The Langley City Council will get its first look at a fresh contract with the Langley Chamber of Commerce next week.
Council members will be asked at their meeting Monday to give Mayor Paul Samuelson permission to sign a new four-year contract with the Langley chamber.
It’s the first one in a long time.
The city has gone without a contract with the Langley Chamber of Commerce since 2008, after the previous agreement expired at the end of then-mayor Neil Colburn’s term.
It’s not known why the contract was never extended. Councilwoman Rene Neff asked Mayor Paul Samuelson who was responsible for making sure there was an updated contract with the chamber at the council’s first budget meeting in November, and the mayor said the contract was administered by the finance department. Under state law, however, the mayor is charged with making sure all city contracts and agreements “are faithfully kept and performed.”
An explanation was still not forthcoming this week.
Langley chamber president Mary Ann Mansfield was also unsure why no contract existed.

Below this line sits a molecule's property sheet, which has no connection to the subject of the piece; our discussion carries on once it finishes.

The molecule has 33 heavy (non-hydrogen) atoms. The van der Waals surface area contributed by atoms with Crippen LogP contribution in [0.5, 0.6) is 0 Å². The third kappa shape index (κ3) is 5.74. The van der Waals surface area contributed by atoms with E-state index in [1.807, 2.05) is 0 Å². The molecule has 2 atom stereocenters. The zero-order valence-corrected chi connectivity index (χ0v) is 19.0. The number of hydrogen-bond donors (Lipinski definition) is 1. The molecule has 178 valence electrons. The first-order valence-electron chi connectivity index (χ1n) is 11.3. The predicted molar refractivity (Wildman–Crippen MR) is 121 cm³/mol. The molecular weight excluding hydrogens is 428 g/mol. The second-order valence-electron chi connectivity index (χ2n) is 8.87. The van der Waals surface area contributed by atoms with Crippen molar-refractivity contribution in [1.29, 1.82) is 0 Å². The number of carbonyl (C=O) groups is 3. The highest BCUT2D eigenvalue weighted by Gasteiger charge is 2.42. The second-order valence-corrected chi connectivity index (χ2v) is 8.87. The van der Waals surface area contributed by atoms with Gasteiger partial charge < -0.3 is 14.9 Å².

“The answer is, ‘I don’t know,’” Mansfield said in an email to the Record.
“We have a good working relationship with the city and both parties were continuing to operate under the same agreement as no changes were deemed necessary,” she continued.
“Although the contract had expired, the handshake had not,” she said.
The contract oversight is somewhat surprising, given last year’s intense focus on tourism funds during the review of the 2010 budget. Greater scrutiny was put on expenditures from the city’s six-figure account, and the city council said that some activities — tree trimming, for example — shouldn’t be financed with tourism dollars.
The new contract with the chamber spans a four-year period, and runs through Dec. 31, 2015. The proposed “promotion services agreement” requires the chamber to submit an annual work plan to the city.
Under the new agreement, the chamber will not get a set amount for tourism promotion.
Instead, the chamber’s pay would be set each year during the budget process. The level would range between 1 and 4 percent of the city’s hotel-motel tax revenue.
In 2012, Langley has budgeted to pay the chamber $23,250, a slight drop from the $24,065 set aside for the nonprofit this year.
The total tourism fund for 2012 is budgeted at $118,686. Hotel-motel taxes are expected to hit $93,000.
Even after the council approves the new agreement, there is still more to come: a new lease agreement for the city-owned office building used by the chamber for its office and visitor center on Anthes Avenue.
The lease has been under review, as has the chamber’s contributions toward maintaining the building and adjacent public restrooms.
The council meets at 5:30 p.m. Monday, Dec. 19 at city hall.